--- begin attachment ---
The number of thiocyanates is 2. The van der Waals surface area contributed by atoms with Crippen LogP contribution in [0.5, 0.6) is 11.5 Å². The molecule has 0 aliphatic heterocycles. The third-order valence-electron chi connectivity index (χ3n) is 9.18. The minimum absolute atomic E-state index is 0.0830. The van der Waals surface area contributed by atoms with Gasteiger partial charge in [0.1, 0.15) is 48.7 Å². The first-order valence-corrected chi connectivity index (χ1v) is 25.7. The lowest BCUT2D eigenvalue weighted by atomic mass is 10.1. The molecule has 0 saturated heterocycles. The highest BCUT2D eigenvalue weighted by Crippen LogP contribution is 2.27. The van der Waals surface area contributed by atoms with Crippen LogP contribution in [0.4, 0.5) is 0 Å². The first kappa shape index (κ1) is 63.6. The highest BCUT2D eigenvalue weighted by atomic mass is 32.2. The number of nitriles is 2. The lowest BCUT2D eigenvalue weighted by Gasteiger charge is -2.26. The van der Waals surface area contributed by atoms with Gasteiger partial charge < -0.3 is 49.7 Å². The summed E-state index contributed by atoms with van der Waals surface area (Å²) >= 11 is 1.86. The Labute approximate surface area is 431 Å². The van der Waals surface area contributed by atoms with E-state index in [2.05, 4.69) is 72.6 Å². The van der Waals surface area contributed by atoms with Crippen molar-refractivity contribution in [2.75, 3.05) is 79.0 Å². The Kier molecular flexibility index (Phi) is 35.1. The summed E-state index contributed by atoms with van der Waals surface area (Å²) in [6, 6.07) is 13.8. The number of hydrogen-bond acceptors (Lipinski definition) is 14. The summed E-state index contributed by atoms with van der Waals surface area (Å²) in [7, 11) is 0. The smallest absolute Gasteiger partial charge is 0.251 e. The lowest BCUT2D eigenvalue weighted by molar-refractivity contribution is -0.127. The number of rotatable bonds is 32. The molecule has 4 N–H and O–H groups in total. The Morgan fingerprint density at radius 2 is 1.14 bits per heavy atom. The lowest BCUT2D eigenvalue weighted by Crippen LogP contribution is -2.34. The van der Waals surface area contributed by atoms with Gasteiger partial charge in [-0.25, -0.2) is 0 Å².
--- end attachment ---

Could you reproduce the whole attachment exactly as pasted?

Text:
The number of thiocyanates is 2. The van der Waals surface area contributed by atoms with Crippen LogP contribution in [0.5, 0.6) is 11.5 Å². The molecule has 0 aliphatic heterocycles. The third-order valence-electron chi connectivity index (χ3n) is 9.18. The minimum absolute atomic E-state index is 0.0830. The van der Waals surface area contributed by atoms with Gasteiger partial charge in [0.1, 0.15) is 48.7 Å². The first-order valence-corrected chi connectivity index (χ1v) is 25.7. The lowest BCUT2D eigenvalue weighted by atomic mass is 10.1. The molecule has 0 saturated heterocycles. The highest BCUT2D eigenvalue weighted by Crippen LogP contribution is 2.27. The van der Waals surface area contributed by atoms with Crippen LogP contribution in [0.4, 0.5) is 0 Å². The first kappa shape index (κ1) is 63.6. The highest BCUT2D eigenvalue weighted by atomic mass is 32.2. The number of nitriles is 2. The lowest BCUT2D eigenvalue weighted by Gasteiger charge is -2.26. The van der Waals surface area contributed by atoms with Gasteiger partial charge < -0.3 is 49.7 Å². The summed E-state index contributed by atoms with van der Waals surface area (Å²) >= 11 is 1.86. The Labute approximate surface area is 431 Å². The van der Waals surface area contributed by atoms with E-state index in [2.05, 4.69) is 72.6 Å². The van der Waals surface area contributed by atoms with Crippen molar-refractivity contribution in [2.75, 3.05) is 79.0 Å². The Kier molecular flexibility index (Phi) is 35.1. The summed E-state index contributed by atoms with van der Waals surface area (Å²) in [6, 6.07) is 13.8. The number of hydrogen-bond acceptors (Lipinski definition) is 14. The summed E-state index contributed by atoms with van der Waals surface area (Å²) in [7, 11) is 0. The smallest absolute Gasteiger partial charge is 0.251 e. The lowest BCUT2D eigenvalue weighted by molar-refractivity contribution is -0.127. The number of rotatable bonds is 32. The molecule has 4 N–H and O–H groups in total. The Morgan fingerprint density at radius 2 is 1.14 bits per heavy atom. The lowest BCUT2D eigenvalue weighted by Crippen LogP contribution is -2.34. The van der Waals surface area contributed by atoms with Gasteiger partial charge in [-0.25, -0.2) is 0 Å².